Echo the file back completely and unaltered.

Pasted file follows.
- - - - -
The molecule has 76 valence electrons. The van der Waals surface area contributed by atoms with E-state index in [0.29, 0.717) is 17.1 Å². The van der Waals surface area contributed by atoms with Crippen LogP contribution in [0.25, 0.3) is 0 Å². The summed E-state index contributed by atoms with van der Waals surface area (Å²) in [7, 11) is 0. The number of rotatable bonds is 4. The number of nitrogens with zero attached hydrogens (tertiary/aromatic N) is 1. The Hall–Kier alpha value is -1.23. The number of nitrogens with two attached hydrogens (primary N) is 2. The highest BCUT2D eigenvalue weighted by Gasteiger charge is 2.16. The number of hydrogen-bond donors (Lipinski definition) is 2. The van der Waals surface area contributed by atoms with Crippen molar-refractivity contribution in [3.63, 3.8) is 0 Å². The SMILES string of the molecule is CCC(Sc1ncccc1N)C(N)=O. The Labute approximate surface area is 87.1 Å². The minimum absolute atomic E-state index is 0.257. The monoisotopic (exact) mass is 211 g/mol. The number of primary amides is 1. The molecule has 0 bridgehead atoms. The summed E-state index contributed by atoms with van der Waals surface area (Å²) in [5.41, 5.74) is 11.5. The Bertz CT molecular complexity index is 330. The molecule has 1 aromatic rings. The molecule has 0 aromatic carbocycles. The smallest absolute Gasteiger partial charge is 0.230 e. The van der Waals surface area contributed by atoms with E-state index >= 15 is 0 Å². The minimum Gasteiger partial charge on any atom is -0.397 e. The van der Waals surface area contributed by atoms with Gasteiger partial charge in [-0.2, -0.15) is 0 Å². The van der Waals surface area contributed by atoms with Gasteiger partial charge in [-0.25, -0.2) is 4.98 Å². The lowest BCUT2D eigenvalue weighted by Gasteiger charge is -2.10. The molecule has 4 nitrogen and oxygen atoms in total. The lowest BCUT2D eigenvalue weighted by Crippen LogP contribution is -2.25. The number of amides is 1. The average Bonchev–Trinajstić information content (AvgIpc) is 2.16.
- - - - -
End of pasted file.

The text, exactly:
The molecule has 76 valence electrons. The van der Waals surface area contributed by atoms with E-state index in [0.29, 0.717) is 17.1 Å². The van der Waals surface area contributed by atoms with Crippen LogP contribution in [0.25, 0.3) is 0 Å². The summed E-state index contributed by atoms with van der Waals surface area (Å²) in [7, 11) is 0. The number of rotatable bonds is 4. The number of nitrogens with zero attached hydrogens (tertiary/aromatic N) is 1. The Hall–Kier alpha value is -1.23. The number of nitrogens with two attached hydrogens (primary N) is 2. The highest BCUT2D eigenvalue weighted by Gasteiger charge is 2.16. The number of hydrogen-bond donors (Lipinski definition) is 2. The van der Waals surface area contributed by atoms with Crippen molar-refractivity contribution in [3.63, 3.8) is 0 Å². The SMILES string of the molecule is CCC(Sc1ncccc1N)C(N)=O. The Labute approximate surface area is 87.1 Å². The minimum absolute atomic E-state index is 0.257. The monoisotopic (exact) mass is 211 g/mol. The number of primary amides is 1. The molecule has 0 bridgehead atoms. The summed E-state index contributed by atoms with van der Waals surface area (Å²) in [5.41, 5.74) is 11.5. The Bertz CT molecular complexity index is 330. The molecule has 1 aromatic rings. The molecule has 0 aromatic carbocycles. The smallest absolute Gasteiger partial charge is 0.230 e. The van der Waals surface area contributed by atoms with E-state index >= 15 is 0 Å². The minimum Gasteiger partial charge on any atom is -0.397 e. The van der Waals surface area contributed by atoms with Gasteiger partial charge in [-0.2, -0.15) is 0 Å². The van der Waals surface area contributed by atoms with Gasteiger partial charge in [-0.25, -0.2) is 4.98 Å². The lowest BCUT2D eigenvalue weighted by Gasteiger charge is -2.10. The molecule has 4 nitrogen and oxygen atoms in total. The lowest BCUT2D eigenvalue weighted by Crippen LogP contribution is -2.25. The number of amides is 1. The average Bonchev–Trinajstić information content (AvgIpc) is 2.16.